South Korea seizes second tanker suspected of delivering oil to N. Korea

Posted January 01, 2018

The seizure follows that of the Lighthouse Winmore, another oil tanker which Seoul claims supplied fuel products to North Korea in October, in breach of UN Resolution 2375.

Officials seized the KOTI, a Panamanian-flagged vessel, after it was suspected of illegally selling oil to North Korea, maritime authorities told South Korea's Yonhap news agency.

Russian Federation denied the reports on Saturday, saying via its foreign ministry that it "fully observes fully the sanctions regime" against North Korea.

On Thursday, Chinese officials were forced to deny reports that Chinese ships had carried out similar trans-shipments of fuel at sea to North Korean vessels after the United States released images from satellites showing the Rye Song Gang 1 connected to a Chinese tanker by hoses.

The revelation comes days after South Korea said it was holding a Hong Kong-flagged ship and crew members over transferring petroleum products to a North Korean vessel in global waters in October.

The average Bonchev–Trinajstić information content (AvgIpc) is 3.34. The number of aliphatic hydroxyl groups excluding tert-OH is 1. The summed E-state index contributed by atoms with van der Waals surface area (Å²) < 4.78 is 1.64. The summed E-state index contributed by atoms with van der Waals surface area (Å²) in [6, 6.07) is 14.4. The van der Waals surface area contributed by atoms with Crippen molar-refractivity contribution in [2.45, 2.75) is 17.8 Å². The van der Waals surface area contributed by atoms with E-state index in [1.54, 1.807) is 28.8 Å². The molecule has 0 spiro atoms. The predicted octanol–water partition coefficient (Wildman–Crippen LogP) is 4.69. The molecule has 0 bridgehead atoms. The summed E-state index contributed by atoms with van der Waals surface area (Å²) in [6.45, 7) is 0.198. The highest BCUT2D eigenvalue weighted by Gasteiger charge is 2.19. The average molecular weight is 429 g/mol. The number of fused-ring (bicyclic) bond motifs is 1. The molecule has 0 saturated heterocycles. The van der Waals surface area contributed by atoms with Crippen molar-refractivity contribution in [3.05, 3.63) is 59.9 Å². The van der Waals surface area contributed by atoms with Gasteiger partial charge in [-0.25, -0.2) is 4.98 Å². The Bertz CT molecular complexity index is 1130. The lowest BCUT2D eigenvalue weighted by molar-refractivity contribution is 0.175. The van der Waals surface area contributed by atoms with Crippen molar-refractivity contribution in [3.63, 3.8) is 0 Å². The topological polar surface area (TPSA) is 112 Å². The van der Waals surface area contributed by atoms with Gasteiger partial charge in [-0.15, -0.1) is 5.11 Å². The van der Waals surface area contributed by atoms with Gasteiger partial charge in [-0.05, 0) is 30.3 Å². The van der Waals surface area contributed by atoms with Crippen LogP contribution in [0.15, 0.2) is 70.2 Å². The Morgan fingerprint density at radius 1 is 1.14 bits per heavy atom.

"The government has been in close consultations with related countries and ministries to thoroughly implement the sanctions by the UN Security Council", the spokesman said. The Lighthouse Winmore was seized upon re-entering Yeosu on November 24, foreign ministry officials told CNN.

The Sam Jong 2 was one of four North Korean ships that was blocked from global ports by the UN Security Council on Thursday over suspicions of carrying or transporting goods banned by sanctions targeting Pyongyang's weapons ambitions, diplomats told AFP.

The announcement is the second of its kind this week, further highlighting the of use of ship-to-ship cargo transfers banned by United Nations resolutions.

Only four of the ships on the USA list, the ones belonging to North Korea including Sam Jong 2 and Rye Song Gang 1, were blacklisted at a session held on Thursday, as AFP reported. But South Korean officials did not confirm if the Lighthouse Winmore was one of the vessels pictured.

Earlier this month, the USA requested the U.N. Security Council to deny access to ports worldwide to 10 ships suspected of violating trade sanctions on North Korea.

The KOTI's ties to China also seem clear, the tanker is run by companies operating out of Hong Kong and Dalian, two well-known hubs for North Korean sanctions evasion.

The Lighthouse Winmore is one of 10 ships the U.S. has asked the Security Council to blacklist for violating sanctions against North Korea. It is Panamanian flagged.